Poeti d'Italia in lingua latina
(This site offers virtually all extant Latin poetry composed in Italy between 1250 and 1550 as plain e-text. Advanced search mechanisms, a list of first verses (incipit) and a guide to less common metres enhance this excellent site.)

Biblioteca Italiana
(Controlled OCR versions of recent editions.)

BIVIO - Biblioteca Virtuale On-Line
(This site contains important texts of Renaissance humanism from Dante to Campanella, based on controlled OCR versions of recent editions; it also offers advanced search facilities.)

An Analytic Bibliography of On-line Neo-Latin Texts by Dana F. Sutton
(Catalog of e-texts and digital image reproductions, including many partial or inaccessible digitizations.)

Bavarian State Library / Munich Digitisation Centre: Digitization of the printed books of the 16th century published in the German-language area.
VD 16 Digital Part 1 (1501-1517)
VD 16 Digital Part 2 (1518-1600)
(A rich collection! NB: Loading either page takes some time!)

Opera Poetica Basiliensia.
(Bibliographic information on 16th century editions of classical Latin and Neo-latin poetry extant in Basel University Library, most of them printed in Basel, the most important center for the diffusion of Italian humanism in central Europe. Detailed description of Neo-latin publications of the period 1500-1530. Digitization limited to key pages.)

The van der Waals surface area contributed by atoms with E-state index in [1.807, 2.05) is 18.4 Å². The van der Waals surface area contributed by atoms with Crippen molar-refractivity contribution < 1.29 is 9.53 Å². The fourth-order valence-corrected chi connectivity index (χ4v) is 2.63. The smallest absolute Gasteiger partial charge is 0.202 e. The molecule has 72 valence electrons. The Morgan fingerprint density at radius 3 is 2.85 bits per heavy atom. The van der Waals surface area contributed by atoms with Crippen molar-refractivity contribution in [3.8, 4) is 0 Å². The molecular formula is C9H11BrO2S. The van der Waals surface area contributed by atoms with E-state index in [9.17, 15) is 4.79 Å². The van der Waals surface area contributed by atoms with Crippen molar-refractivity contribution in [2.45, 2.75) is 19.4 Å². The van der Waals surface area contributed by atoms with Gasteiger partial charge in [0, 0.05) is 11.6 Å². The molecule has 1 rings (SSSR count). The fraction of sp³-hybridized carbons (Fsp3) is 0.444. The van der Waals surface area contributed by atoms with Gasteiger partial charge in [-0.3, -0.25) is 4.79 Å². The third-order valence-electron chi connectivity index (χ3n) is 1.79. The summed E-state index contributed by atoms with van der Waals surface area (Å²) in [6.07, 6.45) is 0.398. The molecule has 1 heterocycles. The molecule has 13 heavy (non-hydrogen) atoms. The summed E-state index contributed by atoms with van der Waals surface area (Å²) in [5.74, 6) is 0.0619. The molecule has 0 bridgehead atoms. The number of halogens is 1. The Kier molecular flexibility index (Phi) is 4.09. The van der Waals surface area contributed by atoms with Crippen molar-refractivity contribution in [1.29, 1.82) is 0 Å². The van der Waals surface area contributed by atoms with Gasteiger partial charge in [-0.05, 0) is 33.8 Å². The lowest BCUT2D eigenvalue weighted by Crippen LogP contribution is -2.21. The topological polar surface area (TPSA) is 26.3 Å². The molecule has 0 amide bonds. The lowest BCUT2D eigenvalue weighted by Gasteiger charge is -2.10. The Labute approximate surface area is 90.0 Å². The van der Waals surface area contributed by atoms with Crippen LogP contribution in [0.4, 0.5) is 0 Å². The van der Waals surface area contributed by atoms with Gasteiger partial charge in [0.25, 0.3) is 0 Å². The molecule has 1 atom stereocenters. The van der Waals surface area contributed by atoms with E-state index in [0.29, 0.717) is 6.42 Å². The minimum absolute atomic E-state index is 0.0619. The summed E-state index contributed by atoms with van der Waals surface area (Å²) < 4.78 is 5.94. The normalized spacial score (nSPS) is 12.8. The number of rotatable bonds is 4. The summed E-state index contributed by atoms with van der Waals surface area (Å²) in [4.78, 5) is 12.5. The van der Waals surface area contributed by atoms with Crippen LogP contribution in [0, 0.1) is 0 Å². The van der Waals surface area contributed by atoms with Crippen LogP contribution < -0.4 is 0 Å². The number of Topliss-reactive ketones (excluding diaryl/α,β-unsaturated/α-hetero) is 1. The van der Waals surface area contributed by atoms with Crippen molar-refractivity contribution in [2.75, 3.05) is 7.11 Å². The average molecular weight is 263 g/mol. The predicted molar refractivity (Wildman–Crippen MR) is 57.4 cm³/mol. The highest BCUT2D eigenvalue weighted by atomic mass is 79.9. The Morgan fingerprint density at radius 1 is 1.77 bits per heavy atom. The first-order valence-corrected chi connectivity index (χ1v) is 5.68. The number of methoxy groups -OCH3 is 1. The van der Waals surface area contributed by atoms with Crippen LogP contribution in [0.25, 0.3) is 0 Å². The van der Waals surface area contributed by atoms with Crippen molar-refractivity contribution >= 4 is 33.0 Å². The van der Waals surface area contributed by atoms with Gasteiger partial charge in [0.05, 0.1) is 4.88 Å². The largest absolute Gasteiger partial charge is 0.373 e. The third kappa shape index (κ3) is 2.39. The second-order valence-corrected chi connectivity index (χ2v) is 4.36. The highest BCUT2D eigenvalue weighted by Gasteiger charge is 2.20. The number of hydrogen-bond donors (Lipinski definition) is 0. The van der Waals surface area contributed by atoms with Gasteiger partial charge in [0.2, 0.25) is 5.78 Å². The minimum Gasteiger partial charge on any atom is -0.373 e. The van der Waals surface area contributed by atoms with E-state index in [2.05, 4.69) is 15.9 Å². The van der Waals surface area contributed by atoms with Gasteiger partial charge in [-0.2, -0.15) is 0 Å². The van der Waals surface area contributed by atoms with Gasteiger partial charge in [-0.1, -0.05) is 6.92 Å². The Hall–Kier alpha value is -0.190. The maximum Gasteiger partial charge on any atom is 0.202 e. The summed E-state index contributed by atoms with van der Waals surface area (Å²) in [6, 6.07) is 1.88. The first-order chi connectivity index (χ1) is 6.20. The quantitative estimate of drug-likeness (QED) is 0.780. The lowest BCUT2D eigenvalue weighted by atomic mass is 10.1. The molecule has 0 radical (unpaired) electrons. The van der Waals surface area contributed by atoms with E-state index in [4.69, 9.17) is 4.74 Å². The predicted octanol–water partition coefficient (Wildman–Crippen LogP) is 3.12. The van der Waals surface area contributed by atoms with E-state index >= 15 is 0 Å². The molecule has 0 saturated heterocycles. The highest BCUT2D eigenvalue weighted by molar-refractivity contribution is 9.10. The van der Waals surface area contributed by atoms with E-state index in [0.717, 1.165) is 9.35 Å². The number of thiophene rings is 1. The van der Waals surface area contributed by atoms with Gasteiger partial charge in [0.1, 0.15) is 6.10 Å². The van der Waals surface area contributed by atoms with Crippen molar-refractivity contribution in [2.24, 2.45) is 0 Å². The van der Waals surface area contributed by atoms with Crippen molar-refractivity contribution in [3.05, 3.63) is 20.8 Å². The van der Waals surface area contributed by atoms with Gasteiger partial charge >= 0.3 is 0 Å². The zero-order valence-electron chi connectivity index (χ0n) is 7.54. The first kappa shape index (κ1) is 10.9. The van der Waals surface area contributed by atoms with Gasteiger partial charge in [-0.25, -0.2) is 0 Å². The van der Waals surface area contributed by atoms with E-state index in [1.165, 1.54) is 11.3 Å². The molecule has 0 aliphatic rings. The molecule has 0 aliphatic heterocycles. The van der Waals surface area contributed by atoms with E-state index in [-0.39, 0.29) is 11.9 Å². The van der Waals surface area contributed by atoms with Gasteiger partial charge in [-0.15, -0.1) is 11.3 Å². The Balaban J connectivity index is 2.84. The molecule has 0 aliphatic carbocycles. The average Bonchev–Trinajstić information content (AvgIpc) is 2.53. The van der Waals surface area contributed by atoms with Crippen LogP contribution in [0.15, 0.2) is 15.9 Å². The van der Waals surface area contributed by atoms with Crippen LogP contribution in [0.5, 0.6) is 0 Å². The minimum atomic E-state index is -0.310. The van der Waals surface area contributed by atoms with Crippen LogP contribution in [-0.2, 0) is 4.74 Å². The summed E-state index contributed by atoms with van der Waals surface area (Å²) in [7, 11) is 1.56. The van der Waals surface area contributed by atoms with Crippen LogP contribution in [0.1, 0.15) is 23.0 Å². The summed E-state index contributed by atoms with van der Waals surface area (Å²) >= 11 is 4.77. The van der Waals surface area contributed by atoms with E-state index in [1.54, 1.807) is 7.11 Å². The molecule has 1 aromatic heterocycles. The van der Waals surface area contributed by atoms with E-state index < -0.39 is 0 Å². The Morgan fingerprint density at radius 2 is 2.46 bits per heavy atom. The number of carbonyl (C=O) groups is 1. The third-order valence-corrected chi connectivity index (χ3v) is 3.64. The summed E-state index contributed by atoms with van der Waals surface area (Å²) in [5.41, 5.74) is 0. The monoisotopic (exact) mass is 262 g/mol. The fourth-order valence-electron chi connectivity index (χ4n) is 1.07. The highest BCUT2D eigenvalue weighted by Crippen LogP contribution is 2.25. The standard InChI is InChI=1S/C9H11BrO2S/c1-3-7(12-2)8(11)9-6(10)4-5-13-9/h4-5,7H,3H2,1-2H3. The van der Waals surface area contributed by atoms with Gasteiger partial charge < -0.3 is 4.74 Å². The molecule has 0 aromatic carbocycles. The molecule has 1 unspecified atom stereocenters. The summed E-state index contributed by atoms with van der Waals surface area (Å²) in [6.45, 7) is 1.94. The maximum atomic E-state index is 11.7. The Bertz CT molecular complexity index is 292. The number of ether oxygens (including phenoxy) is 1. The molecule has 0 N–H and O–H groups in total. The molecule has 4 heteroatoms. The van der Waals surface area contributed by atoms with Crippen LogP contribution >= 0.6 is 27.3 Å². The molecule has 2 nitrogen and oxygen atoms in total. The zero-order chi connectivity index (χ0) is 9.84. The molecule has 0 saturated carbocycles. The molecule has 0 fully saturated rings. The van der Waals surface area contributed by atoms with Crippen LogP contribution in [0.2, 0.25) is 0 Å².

Johann Ramminger: Neulateinische Wortliste / Neolatin Wordlist: Ein Wörterbuch des Lateinischen von Petrarca bis 1700 / A Dictionary of Latin from Petrarch to 1700.
(A fine resource tracing new words or meanings introduced by Italian humanists, among others.)

(NB: When sending a message please substitute @ for %.)
Questions of Content: Dr. Wolfgang Schibel -
Questions of Information Technology: Dr. Emir Zuljevic -
Web Server Administration: Dr. Heinz Kredel, Rechenzentrum, Universität Mannheim -

Last modified July 17, 2011